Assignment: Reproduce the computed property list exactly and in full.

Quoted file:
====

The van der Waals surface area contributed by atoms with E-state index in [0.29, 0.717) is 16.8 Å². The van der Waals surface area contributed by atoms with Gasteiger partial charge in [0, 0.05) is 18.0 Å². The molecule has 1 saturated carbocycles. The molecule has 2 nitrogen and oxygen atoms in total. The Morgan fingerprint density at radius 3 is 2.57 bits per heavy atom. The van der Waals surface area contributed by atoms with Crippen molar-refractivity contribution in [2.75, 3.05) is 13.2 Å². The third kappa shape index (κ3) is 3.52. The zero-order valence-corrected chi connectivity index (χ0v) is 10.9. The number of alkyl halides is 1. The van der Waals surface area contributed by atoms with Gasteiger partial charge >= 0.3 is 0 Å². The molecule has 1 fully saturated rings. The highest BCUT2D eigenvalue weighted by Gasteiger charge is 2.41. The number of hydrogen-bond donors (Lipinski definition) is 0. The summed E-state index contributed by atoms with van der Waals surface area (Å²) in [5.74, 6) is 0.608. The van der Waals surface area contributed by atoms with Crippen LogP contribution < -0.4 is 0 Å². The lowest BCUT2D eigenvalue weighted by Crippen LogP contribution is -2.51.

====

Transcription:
The van der Waals surface area contributed by atoms with E-state index in [0.29, 0.717) is 16.8 Å². The van der Waals surface area contributed by atoms with Gasteiger partial charge in [0, 0.05) is 18.0 Å². The molecule has 1 saturated carbocycles. The molecule has 2 nitrogen and oxygen atoms in total. The Morgan fingerprint density at radius 3 is 2.57 bits per heavy atom. The van der Waals surface area contributed by atoms with Crippen molar-refractivity contribution in [2.75, 3.05) is 13.2 Å². The third kappa shape index (κ3) is 3.52. The zero-order valence-corrected chi connectivity index (χ0v) is 10.9. The number of alkyl halides is 1. The van der Waals surface area contributed by atoms with Gasteiger partial charge >= 0.3 is 0 Å². The molecule has 1 fully saturated rings. The highest BCUT2D eigenvalue weighted by Gasteiger charge is 2.41. The number of hydrogen-bond donors (Lipinski definition) is 0. The summed E-state index contributed by atoms with van der Waals surface area (Å²) in [5.74, 6) is 0.608. The van der Waals surface area contributed by atoms with Crippen LogP contribution < -0.4 is 0 Å². The lowest BCUT2D eigenvalue weighted by Crippen LogP contribution is -2.51.